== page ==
It was complex, impersonal and so punitive that people out of work kept as little as 4p in every pound they earned when they found a job.
It left people stranded on low hours and so was bad for businesses, bad for the taxpayers, and devastating for the individual.
And so a simpler system, that allows you to keep more of your income, was designed and is working. Compared with the old welfare system, people are more likely to find work, stay in work, and earn more money.
However, there ARE problems – as The Sun’s powerful Make Universal Credit Work campaign has brilliantly highlighted. Families have shared their stories of waiting weeks for their first payment, of children losing their nursery places because of delays in childcare payments and of the high taper rate meaning it’s not worth their while to work longer hours.
The Government must listen to the Sun's campaign. I particularly support the call to keep reducing the taper rate – the effective tax on benefits as you go into work. Our original design of the system was for a rate of 55 percent. The Government has already brought it down from 65 percent to 63 percent and it should go further.
Likewise, the call for childcare support is welcome and mirrors ideas from the Centre for Social Justice.
Childcare can be complex and expensive to navigate – anything that makes it more affordable and simpler is welcome.
The Sun wants to Make Universal Credit Work
One million people are already receiving it and by the time the system is fully rolled out in 2023, nearly 7 million will be on it.
But there are big problems with the flagship new system – it takes 5 weeks to get the first payment and it could leave some families worse off by thousands of pounds a year.
And while working families can claim back up to 85 per cent of their childcare costs, they must find the money to pay for childcare upfront – we’ve heard of families waiting up to 6 months for the money.
Working parents across the country told us they’ve been unable to take on more hours – or have even turned down better paid jobs or more hours because of the amount they get their benefits cut.
It’s time to Make Universal Credit work. We want the government to:
Together, these changes will help Make Universal Credit Work.
Join our Universal Credit Facebook group or email UniversalCredit@the-sun.co.uk to share your story.
For the aim of Universal Credit is to simplify six different benefits into one single claim. It lets them keep more of the money they earn. And, crucially, it gives claimants a single work coach to guide them through the process.
When fully rolled out, best estimates are that Universal Credit will help between 200,000 and 300,000 more people into work, those already in work to earn more, and those in part-time work will to move to full-time.
Are you on Universal Credit? Tell us your story! Email: firstname.lastname@example.org and join our Universal Credit Facebook group.
And with two-thirds of people coming onto Universal Credit bringing significant debt with them, it shows the deeply ingrained problems of what went before.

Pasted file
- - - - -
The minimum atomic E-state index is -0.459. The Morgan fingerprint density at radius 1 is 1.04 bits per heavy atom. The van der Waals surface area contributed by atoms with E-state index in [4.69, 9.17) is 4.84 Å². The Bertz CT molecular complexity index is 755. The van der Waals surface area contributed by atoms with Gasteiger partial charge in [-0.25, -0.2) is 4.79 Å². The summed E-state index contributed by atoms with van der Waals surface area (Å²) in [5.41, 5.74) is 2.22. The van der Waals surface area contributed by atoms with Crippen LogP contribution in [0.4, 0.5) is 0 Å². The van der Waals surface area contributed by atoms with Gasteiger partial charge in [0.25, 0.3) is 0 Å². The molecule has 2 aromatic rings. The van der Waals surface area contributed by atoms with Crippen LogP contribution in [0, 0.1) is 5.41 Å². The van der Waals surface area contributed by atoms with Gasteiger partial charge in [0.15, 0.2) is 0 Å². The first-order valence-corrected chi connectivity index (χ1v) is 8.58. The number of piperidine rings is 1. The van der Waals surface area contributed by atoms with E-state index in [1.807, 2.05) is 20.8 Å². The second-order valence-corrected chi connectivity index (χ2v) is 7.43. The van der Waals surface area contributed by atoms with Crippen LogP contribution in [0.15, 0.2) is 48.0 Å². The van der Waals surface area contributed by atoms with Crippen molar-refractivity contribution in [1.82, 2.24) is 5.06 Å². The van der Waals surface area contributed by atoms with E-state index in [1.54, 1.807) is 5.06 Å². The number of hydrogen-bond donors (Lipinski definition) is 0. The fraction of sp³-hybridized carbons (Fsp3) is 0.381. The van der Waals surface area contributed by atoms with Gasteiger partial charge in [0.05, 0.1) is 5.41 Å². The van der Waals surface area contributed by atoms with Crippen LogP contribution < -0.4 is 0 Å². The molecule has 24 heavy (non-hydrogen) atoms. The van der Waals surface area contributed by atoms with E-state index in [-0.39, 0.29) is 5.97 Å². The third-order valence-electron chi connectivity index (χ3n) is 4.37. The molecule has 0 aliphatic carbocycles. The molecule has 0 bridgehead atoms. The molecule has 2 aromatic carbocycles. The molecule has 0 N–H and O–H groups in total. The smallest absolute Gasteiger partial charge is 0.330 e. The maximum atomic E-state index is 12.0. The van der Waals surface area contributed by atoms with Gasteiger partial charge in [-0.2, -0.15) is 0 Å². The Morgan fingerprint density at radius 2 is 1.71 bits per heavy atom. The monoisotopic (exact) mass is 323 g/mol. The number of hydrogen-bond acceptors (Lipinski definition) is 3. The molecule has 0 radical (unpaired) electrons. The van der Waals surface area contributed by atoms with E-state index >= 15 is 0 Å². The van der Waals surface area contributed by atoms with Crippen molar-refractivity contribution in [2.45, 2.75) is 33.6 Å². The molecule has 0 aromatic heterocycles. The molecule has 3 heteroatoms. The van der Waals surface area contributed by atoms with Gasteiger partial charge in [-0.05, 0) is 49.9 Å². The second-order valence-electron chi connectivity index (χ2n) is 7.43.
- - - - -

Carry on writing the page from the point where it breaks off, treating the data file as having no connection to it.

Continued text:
It’s also worth reminding ourselves that when Tax Credits rolled out, nearly 1 million people never got their benefits.
But there have been some problems with the implementation of Universal Credit.
Cuts to benefits have made things worse
Firstly, cuts to the system in 2015 have made transition onto it harder and drove my own resignation in part. I have, alongside organisations, such as the Centre for Social Justice, have since campaigned to see those cuts reversed.
It is to the current Government’s great credit that they have re-invested about £4 billion of the £5 billion taken out, but it can go further. Investing in Universal Credit should be a priority.
A system that supports work is itself a health policy with huge benefits.
The educational outcomes for a child in a working household increase – girls who grow up in jobless households spend an average of two years less in school than those whose parents work, and boys spend one year less. If we want to tackle the current mental health problems in the UK, work has a vital role to play.
Time to invest in Universal Support
Secondly, the design of the new system is meant to help people get work ready. Fundamentally Universal Credit is not just a tool for financial support but for changing lives.
It does this in part by using online applications, helping people take responsibility for their own rent, and receiving their income in monthly arrears like a pay cheque.
But for some people, particularly those with difficult and chaotic lives, this change, though important and right, has been hard to navigate.
Some payment flexibility has now been added but it’s time to invest in Universal Support [programmes that help people making a claim for Universal Credit and give them online money support – such as budgeting advice].
This support package was designed to run alongside Universal Credit and help support those in the greatest need but has been all too thinly rolled out.
For the most vulnerable in society, this aspect is crucial, and must become a priority. As should the areas for change that The Sun is highlighting in its campaign.
The Sun is right, a full-time job is still the single best way out of poverty, which is why making Universal Credit work should be our priority because as Joseph Rowntree said, properly rolled out, UC has the greatest capacity to tackle poverty.
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